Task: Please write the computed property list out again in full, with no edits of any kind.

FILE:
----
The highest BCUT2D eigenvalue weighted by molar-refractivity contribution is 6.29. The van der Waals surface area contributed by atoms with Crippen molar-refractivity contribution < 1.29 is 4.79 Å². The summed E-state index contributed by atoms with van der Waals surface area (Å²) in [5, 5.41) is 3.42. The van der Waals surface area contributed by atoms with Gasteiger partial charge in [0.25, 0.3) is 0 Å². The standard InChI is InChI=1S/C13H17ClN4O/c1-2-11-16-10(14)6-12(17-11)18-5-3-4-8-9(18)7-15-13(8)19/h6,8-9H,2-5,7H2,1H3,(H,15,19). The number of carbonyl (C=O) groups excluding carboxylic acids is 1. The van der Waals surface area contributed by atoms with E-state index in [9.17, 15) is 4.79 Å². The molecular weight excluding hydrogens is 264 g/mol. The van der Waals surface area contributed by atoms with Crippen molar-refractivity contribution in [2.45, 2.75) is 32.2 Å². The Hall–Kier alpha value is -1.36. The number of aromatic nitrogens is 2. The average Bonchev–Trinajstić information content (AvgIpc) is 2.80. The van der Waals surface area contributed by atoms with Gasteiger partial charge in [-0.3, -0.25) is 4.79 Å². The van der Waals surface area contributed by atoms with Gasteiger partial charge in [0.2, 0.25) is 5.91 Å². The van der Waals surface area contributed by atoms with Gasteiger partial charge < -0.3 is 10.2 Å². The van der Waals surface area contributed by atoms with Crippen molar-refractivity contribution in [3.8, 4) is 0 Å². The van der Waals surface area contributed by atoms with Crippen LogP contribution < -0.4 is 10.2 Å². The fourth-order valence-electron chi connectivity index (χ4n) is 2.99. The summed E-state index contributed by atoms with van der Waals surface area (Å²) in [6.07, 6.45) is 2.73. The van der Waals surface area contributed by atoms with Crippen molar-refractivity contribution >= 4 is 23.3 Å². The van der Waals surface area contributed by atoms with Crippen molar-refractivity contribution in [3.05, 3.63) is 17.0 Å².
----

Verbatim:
The highest BCUT2D eigenvalue weighted by molar-refractivity contribution is 6.29. The van der Waals surface area contributed by atoms with Crippen molar-refractivity contribution < 1.29 is 4.79 Å². The summed E-state index contributed by atoms with van der Waals surface area (Å²) in [5, 5.41) is 3.42. The van der Waals surface area contributed by atoms with Gasteiger partial charge in [0.25, 0.3) is 0 Å². The standard InChI is InChI=1S/C13H17ClN4O/c1-2-11-16-10(14)6-12(17-11)18-5-3-4-8-9(18)7-15-13(8)19/h6,8-9H,2-5,7H2,1H3,(H,15,19). The number of carbonyl (C=O) groups excluding carboxylic acids is 1. The van der Waals surface area contributed by atoms with E-state index in [9.17, 15) is 4.79 Å². The molecular weight excluding hydrogens is 264 g/mol. The van der Waals surface area contributed by atoms with Crippen molar-refractivity contribution in [2.45, 2.75) is 32.2 Å². The Hall–Kier alpha value is -1.36. The number of aromatic nitrogens is 2. The average Bonchev–Trinajstić information content (AvgIpc) is 2.80. The van der Waals surface area contributed by atoms with Gasteiger partial charge in [-0.3, -0.25) is 4.79 Å². The van der Waals surface area contributed by atoms with Gasteiger partial charge in [0.2, 0.25) is 5.91 Å². The van der Waals surface area contributed by atoms with Gasteiger partial charge < -0.3 is 10.2 Å². The van der Waals surface area contributed by atoms with Crippen molar-refractivity contribution in [3.8, 4) is 0 Å². The van der Waals surface area contributed by atoms with Crippen LogP contribution < -0.4 is 10.2 Å². The fourth-order valence-electron chi connectivity index (χ4n) is 2.99. The summed E-state index contributed by atoms with van der Waals surface area (Å²) in [6.07, 6.45) is 2.73. The van der Waals surface area contributed by atoms with Crippen molar-refractivity contribution >= 4 is 23.3 Å². The van der Waals surface area contributed by atoms with Crippen molar-refractivity contribution in [3.05, 3.63) is 17.0 Å².